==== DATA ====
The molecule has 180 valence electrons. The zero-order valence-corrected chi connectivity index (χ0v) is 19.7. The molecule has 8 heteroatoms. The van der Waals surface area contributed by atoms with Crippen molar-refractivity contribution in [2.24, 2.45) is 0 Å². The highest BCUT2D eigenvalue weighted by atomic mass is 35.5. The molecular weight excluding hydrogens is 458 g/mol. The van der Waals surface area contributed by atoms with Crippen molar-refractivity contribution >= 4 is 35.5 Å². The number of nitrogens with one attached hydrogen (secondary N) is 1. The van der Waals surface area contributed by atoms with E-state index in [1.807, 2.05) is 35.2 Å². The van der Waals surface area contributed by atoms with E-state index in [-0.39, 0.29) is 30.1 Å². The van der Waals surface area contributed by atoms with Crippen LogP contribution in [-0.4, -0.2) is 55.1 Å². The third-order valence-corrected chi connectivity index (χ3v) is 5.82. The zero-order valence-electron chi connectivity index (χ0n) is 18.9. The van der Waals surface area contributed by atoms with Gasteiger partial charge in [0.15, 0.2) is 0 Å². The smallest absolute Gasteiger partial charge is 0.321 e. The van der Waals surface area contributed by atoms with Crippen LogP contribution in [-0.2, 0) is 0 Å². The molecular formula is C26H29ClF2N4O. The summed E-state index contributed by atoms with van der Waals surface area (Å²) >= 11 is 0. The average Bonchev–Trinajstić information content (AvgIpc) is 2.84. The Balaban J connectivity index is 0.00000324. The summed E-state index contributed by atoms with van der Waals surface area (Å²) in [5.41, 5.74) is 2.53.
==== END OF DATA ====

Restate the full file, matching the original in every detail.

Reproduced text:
The molecule has 180 valence electrons. The zero-order valence-corrected chi connectivity index (χ0v) is 19.7. The molecule has 8 heteroatoms. The van der Waals surface area contributed by atoms with Crippen molar-refractivity contribution in [2.24, 2.45) is 0 Å². The highest BCUT2D eigenvalue weighted by atomic mass is 35.5. The molecular weight excluding hydrogens is 458 g/mol. The van der Waals surface area contributed by atoms with Crippen molar-refractivity contribution >= 4 is 35.5 Å². The number of nitrogens with one attached hydrogen (secondary N) is 1. The van der Waals surface area contributed by atoms with E-state index in [1.807, 2.05) is 35.2 Å². The van der Waals surface area contributed by atoms with E-state index in [-0.39, 0.29) is 30.1 Å². The van der Waals surface area contributed by atoms with Crippen LogP contribution in [-0.4, -0.2) is 55.1 Å². The third-order valence-corrected chi connectivity index (χ3v) is 5.82. The zero-order valence-electron chi connectivity index (χ0n) is 18.9. The van der Waals surface area contributed by atoms with Gasteiger partial charge in [0.15, 0.2) is 0 Å². The smallest absolute Gasteiger partial charge is 0.321 e. The van der Waals surface area contributed by atoms with Crippen LogP contribution in [-0.2, 0) is 0 Å². The molecular formula is C26H29ClF2N4O. The summed E-state index contributed by atoms with van der Waals surface area (Å²) >= 11 is 0. The average Bonchev–Trinajstić information content (AvgIpc) is 2.84. The Balaban J connectivity index is 0.00000324. The summed E-state index contributed by atoms with van der Waals surface area (Å²) in [5.41, 5.74) is 2.53.